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““The silent majority has spoken,” said the Bharatiya Janata Party’s Rajyavardhan Rathore on India Today TV as it became clear on Thursday that the ruling BJP would once again win more than half of the seats in India’s parliament. “We love our prime minister, Narendra Modi.”
Between 1984 and 2014, no single political party could win enough seats to form a national government on its own. There were simply too many, it seemed, and new ones kept emerging. In 2014, 464 political parties competed in the national elections—up from 215 in 2004—with most representing narrow regional, religious, or ideological constituencies. The system gave meaning to the famous catchphrase: “Indians don’t cast their vote; they vote their caste.”
But in 2014, Modi was able to emerge from the crowd and dominate. His Hindu nationalist BJP won an outright majority of seats in parliament by especially appealing to voters in the Hindi-speaking parts of central and northern India. That’s a feat his party has now repeated—and outdone—in 2019, returning to power for another five years.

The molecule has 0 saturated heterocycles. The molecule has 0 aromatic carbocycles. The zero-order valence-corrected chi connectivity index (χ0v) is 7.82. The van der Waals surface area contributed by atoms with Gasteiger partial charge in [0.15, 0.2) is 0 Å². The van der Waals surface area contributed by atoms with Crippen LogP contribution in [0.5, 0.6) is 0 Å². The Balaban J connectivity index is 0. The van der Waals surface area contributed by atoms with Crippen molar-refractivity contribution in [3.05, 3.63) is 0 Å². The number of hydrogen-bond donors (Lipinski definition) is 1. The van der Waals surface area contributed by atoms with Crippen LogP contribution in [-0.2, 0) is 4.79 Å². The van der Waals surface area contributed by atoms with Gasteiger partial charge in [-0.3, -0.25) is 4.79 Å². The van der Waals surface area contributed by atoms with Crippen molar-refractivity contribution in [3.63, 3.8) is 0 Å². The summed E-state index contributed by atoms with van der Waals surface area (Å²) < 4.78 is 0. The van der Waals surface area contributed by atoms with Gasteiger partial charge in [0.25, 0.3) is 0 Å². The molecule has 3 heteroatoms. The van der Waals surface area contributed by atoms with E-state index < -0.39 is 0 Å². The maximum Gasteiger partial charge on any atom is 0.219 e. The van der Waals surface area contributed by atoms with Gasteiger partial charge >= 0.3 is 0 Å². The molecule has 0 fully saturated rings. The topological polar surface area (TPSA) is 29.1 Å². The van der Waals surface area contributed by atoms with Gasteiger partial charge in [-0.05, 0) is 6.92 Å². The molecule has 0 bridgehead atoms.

The prime minister’s victory may feel like deja vu, but the election season that got India here has been different in important ways, and those changes could shape not only the next five years of Modi’s term but also the very nature of Indian politics.
Modi’s 2014 campaign was built on a message of change and hope. He swept to power as a relatively fresh face on the national stage and called for a new mindset in New Delhi. He made grand promises of economic reform, job creation, and infrastructure projects but also offered more tangible gifts: a toilet in every home, a smartphone in every hand, and a bank account to every name. Together, these pledges overshadowed, for a while at least, concerns about the BJP’s brand of right-wing Hindu nationalism.”
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